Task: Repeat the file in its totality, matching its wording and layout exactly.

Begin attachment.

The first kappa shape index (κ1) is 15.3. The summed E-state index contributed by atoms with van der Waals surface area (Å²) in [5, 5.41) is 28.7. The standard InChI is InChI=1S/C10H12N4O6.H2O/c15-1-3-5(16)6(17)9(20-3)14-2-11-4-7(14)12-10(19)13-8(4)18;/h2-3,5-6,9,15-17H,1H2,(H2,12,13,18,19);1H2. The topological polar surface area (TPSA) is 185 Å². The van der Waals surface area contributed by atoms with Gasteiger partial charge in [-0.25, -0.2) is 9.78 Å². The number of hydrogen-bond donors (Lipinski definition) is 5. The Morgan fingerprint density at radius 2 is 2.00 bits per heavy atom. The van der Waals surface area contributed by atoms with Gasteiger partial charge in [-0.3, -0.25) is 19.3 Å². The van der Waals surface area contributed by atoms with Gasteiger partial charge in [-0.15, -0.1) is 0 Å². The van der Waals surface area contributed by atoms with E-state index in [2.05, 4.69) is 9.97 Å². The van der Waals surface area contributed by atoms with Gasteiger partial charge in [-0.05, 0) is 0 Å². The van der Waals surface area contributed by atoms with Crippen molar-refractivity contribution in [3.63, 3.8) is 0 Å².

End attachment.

The first kappa shape index (κ1) is 15.3. The summed E-state index contributed by atoms with van der Waals surface area (Å²) in [5, 5.41) is 28.7. The standard InChI is InChI=1S/C10H12N4O6.H2O/c15-1-3-5(16)6(17)9(20-3)14-2-11-4-7(14)12-10(19)13-8(4)18;/h2-3,5-6,9,15-17H,1H2,(H2,12,13,18,19);1H2. The topological polar surface area (TPSA) is 185 Å². The van der Waals surface area contributed by atoms with Gasteiger partial charge in [-0.25, -0.2) is 9.78 Å². The number of hydrogen-bond donors (Lipinski definition) is 5. The Morgan fingerprint density at radius 2 is 2.00 bits per heavy atom. The van der Waals surface area contributed by atoms with Gasteiger partial charge in [-0.3, -0.25) is 19.3 Å². The van der Waals surface area contributed by atoms with Gasteiger partial charge in [-0.15, -0.1) is 0 Å². The van der Waals surface area contributed by atoms with E-state index in [2.05, 4.69) is 9.97 Å². The van der Waals surface area contributed by atoms with Gasteiger partial charge in [-0.05, 0) is 0 Å². The van der Waals surface area contributed by atoms with Crippen molar-refractivity contribution in [3.63, 3.8) is 0 Å².